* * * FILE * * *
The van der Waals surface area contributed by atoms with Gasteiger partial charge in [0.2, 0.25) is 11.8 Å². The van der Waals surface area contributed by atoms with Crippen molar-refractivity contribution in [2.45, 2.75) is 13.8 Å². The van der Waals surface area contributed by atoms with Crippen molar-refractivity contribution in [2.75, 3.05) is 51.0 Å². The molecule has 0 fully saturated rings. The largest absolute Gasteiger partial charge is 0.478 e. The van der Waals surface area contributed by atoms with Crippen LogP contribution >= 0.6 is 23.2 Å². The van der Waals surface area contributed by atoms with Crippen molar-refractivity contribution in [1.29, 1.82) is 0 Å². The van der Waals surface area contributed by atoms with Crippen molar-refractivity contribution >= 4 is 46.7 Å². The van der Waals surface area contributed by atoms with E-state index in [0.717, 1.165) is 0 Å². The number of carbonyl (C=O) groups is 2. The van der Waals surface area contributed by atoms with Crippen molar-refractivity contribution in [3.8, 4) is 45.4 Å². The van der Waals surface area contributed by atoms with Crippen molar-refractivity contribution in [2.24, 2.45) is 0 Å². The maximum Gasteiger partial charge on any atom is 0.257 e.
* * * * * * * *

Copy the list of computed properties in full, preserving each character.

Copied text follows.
The van der Waals surface area contributed by atoms with Gasteiger partial charge in [0.2, 0.25) is 11.8 Å². The van der Waals surface area contributed by atoms with Crippen molar-refractivity contribution in [2.45, 2.75) is 13.8 Å². The van der Waals surface area contributed by atoms with Crippen molar-refractivity contribution in [2.75, 3.05) is 51.0 Å². The molecule has 0 fully saturated rings. The largest absolute Gasteiger partial charge is 0.478 e. The van der Waals surface area contributed by atoms with Crippen LogP contribution >= 0.6 is 23.2 Å². The van der Waals surface area contributed by atoms with Crippen molar-refractivity contribution in [1.29, 1.82) is 0 Å². The van der Waals surface area contributed by atoms with Crippen molar-refractivity contribution >= 4 is 46.7 Å². The van der Waals surface area contributed by atoms with E-state index in [0.717, 1.165) is 0 Å². The number of carbonyl (C=O) groups is 2. The van der Waals surface area contributed by atoms with Crippen molar-refractivity contribution in [3.8, 4) is 45.4 Å². The van der Waals surface area contributed by atoms with Crippen molar-refractivity contribution in [2.24, 2.45) is 0 Å². The maximum Gasteiger partial charge on any atom is 0.257 e.